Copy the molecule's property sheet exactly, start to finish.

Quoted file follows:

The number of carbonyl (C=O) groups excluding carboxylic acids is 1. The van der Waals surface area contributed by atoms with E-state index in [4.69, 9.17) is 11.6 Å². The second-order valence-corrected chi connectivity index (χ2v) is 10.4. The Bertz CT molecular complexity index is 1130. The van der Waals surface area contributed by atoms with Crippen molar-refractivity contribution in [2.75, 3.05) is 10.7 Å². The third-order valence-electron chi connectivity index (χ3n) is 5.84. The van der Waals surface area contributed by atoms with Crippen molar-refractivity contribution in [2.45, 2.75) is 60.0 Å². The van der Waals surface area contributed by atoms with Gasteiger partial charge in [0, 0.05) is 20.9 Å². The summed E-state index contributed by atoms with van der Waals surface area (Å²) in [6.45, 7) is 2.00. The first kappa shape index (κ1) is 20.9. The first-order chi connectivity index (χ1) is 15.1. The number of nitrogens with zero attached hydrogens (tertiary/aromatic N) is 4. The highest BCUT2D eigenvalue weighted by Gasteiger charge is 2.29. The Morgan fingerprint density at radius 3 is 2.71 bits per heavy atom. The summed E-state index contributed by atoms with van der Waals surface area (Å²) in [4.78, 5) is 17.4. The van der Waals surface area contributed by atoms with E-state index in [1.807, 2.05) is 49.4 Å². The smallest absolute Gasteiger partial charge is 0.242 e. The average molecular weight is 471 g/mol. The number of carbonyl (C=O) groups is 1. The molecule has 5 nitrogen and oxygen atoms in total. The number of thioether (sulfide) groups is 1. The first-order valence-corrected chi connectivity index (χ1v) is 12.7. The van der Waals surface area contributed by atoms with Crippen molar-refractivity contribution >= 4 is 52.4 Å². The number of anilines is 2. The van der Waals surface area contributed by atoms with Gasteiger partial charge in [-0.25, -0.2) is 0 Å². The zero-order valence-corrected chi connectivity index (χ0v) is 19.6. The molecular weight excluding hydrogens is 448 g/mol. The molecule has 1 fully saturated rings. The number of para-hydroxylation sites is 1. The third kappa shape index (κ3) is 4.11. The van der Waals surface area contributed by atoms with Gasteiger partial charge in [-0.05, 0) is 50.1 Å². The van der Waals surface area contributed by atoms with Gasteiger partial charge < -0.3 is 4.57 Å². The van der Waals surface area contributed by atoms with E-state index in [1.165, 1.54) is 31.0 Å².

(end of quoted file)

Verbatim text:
The number of carbonyl (C=O) groups excluding carboxylic acids is 1. The van der Waals surface area contributed by atoms with E-state index in [4.69, 9.17) is 11.6 Å². The second-order valence-corrected chi connectivity index (χ2v) is 10.4. The Bertz CT molecular complexity index is 1130. The van der Waals surface area contributed by atoms with Crippen molar-refractivity contribution in [2.75, 3.05) is 10.7 Å². The third-order valence-electron chi connectivity index (χ3n) is 5.84. The van der Waals surface area contributed by atoms with Crippen molar-refractivity contribution in [2.45, 2.75) is 60.0 Å². The van der Waals surface area contributed by atoms with Gasteiger partial charge in [0, 0.05) is 20.9 Å². The summed E-state index contributed by atoms with van der Waals surface area (Å²) in [6.45, 7) is 2.00. The first kappa shape index (κ1) is 20.9. The first-order chi connectivity index (χ1) is 15.1. The number of nitrogens with zero attached hydrogens (tertiary/aromatic N) is 4. The highest BCUT2D eigenvalue weighted by Gasteiger charge is 2.29. The Morgan fingerprint density at radius 3 is 2.71 bits per heavy atom. The summed E-state index contributed by atoms with van der Waals surface area (Å²) in [4.78, 5) is 17.4. The van der Waals surface area contributed by atoms with E-state index in [1.807, 2.05) is 49.4 Å². The smallest absolute Gasteiger partial charge is 0.242 e. The average molecular weight is 471 g/mol. The number of carbonyl (C=O) groups is 1. The molecule has 5 nitrogen and oxygen atoms in total. The number of thioether (sulfide) groups is 1. The first-order valence-corrected chi connectivity index (χ1v) is 12.7. The van der Waals surface area contributed by atoms with Crippen molar-refractivity contribution >= 4 is 52.4 Å². The number of anilines is 2. The van der Waals surface area contributed by atoms with Gasteiger partial charge in [-0.25, -0.2) is 0 Å². The zero-order valence-corrected chi connectivity index (χ0v) is 19.6. The molecular weight excluding hydrogens is 448 g/mol. The molecule has 1 fully saturated rings. The number of para-hydroxylation sites is 1. The third kappa shape index (κ3) is 4.11. The van der Waals surface area contributed by atoms with Gasteiger partial charge in [-0.05, 0) is 50.1 Å². The van der Waals surface area contributed by atoms with Gasteiger partial charge < -0.3 is 4.57 Å². The van der Waals surface area contributed by atoms with E-state index in [1.165, 1.54) is 31.0 Å².